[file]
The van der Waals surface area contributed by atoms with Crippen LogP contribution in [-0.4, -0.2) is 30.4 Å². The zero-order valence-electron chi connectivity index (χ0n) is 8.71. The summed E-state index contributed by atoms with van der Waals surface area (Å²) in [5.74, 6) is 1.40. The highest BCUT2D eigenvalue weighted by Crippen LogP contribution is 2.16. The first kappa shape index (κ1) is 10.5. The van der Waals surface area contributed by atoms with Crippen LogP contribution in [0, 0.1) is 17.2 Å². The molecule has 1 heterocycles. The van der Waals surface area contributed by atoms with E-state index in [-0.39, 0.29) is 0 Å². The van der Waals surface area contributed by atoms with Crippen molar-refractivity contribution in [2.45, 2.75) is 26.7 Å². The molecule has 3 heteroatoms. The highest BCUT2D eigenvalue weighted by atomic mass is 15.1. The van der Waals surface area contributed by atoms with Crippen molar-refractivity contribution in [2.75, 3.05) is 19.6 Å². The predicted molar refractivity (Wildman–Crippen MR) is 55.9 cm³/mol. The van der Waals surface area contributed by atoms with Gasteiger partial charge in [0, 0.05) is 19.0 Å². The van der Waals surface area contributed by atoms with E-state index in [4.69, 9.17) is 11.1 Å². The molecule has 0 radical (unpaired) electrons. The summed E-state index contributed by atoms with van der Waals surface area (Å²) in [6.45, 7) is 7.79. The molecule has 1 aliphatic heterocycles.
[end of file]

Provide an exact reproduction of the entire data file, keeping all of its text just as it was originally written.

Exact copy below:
The van der Waals surface area contributed by atoms with Crippen LogP contribution in [-0.4, -0.2) is 30.4 Å². The zero-order valence-electron chi connectivity index (χ0n) is 8.71. The summed E-state index contributed by atoms with van der Waals surface area (Å²) in [5.74, 6) is 1.40. The highest BCUT2D eigenvalue weighted by Crippen LogP contribution is 2.16. The first kappa shape index (κ1) is 10.5. The van der Waals surface area contributed by atoms with Crippen LogP contribution in [0, 0.1) is 17.2 Å². The molecule has 1 heterocycles. The van der Waals surface area contributed by atoms with E-state index in [-0.39, 0.29) is 0 Å². The van der Waals surface area contributed by atoms with Crippen molar-refractivity contribution in [2.45, 2.75) is 26.7 Å². The molecule has 3 heteroatoms. The highest BCUT2D eigenvalue weighted by atomic mass is 15.1. The van der Waals surface area contributed by atoms with Crippen molar-refractivity contribution in [2.75, 3.05) is 19.6 Å². The predicted molar refractivity (Wildman–Crippen MR) is 55.9 cm³/mol. The van der Waals surface area contributed by atoms with Gasteiger partial charge in [0, 0.05) is 19.0 Å². The van der Waals surface area contributed by atoms with E-state index in [4.69, 9.17) is 11.1 Å². The molecule has 0 radical (unpaired) electrons. The summed E-state index contributed by atoms with van der Waals surface area (Å²) in [6.45, 7) is 7.79. The molecule has 1 aliphatic heterocycles.